18. Lucan

    Lucan Member

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    Some satnavs seem to asssume that all roads can be driven at their maximum legal speed limit. For most narrow single track country lanes this limit is 60mph, daft as that is. Certainly the time estimates some of my satnavs have given are based on that assumption - have made me late when I still believed their estimates. So if it thinks it can save you one second by diving off a 50mph limited straight main road into a winding narrow side lane and driving at 60mph, rejoining the main road some miles later, it will choose the side lane.

    Of course you can choose "shortest" rather than "quickest", which will do similar to save a yard of distance.
     
  19. eMeS

    eMeS Member

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    Does anyone here use the SatNav feature in the Garmin GPSMap 62s?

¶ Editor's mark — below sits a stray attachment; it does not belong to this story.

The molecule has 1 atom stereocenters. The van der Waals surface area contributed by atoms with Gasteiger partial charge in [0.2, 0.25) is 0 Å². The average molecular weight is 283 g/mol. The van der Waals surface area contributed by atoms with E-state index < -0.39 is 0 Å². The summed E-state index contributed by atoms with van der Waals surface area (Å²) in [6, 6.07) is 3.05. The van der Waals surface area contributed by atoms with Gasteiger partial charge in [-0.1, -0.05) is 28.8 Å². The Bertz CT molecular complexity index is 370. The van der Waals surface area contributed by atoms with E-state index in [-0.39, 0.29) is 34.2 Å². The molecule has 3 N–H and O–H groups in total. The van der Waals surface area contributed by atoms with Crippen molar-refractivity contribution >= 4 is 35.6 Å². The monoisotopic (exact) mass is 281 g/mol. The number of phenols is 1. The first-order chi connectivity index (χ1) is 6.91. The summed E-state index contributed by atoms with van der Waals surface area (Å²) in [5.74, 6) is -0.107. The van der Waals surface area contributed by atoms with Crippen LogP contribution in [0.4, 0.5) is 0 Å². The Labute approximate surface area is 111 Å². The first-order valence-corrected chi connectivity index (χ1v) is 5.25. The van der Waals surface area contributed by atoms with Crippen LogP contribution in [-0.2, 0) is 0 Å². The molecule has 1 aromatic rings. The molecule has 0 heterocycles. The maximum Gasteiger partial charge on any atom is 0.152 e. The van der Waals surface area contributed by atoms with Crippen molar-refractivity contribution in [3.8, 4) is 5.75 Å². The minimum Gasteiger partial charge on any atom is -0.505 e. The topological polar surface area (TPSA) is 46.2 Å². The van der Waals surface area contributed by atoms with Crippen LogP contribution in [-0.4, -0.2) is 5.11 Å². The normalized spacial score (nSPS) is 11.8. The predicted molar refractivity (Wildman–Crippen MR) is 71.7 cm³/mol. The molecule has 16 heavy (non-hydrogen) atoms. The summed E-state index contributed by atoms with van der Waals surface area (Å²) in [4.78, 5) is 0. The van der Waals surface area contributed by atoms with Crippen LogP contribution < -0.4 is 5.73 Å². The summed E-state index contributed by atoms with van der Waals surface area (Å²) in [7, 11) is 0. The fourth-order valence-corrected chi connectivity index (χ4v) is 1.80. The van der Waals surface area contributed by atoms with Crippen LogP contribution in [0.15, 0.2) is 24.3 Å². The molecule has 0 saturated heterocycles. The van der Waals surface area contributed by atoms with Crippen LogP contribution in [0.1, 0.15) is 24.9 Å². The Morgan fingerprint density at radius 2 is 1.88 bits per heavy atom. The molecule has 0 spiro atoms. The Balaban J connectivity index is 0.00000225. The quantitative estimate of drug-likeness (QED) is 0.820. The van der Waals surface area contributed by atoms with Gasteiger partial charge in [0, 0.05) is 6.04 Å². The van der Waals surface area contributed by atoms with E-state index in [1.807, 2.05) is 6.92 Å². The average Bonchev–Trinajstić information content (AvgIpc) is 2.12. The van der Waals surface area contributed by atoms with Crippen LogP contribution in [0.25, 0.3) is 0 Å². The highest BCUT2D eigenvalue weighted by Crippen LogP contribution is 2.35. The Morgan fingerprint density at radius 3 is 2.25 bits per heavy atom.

I'd had the GPS for some time before discovering that it had SatNav facilities built in. I still haven't found any published instructions, and whilst I think I'm now fairly competent with it, it's taken me around 18 months of hit and miss usage.
     
  20. HOOVER29

    HOOVER29 Member

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    I’ve been driving to Cornwall for over 30 yrs now & still get lost.
    I’ve learned not to use the Sat-nav for "short cut" journies as it’s guaranteed it’ll take me down some narrow farm track somewhere along the journey.
    Once we ended up on a cycle trail. Luckily I was in the car & not a 40 foot artic.
    Now I keep a easy to read pocket map of Devon & Cornwall in my door pocket.
     
  21. asharpe

    asharpe Member

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    I get a lot of feedback from the drivers in the company I work for about sat navs, the main complaints are:
    • Being sent through bus gates/short bus lanes
    • Sat navs never suggesting u-turns (it will be in HGV mode) and going on a massive detour to get to the next drop just a few hundred yards back along the road. Cornwal is particularly bad for this.
    • Routing over narrow tracks (it will be in car mode, except for last mile or so)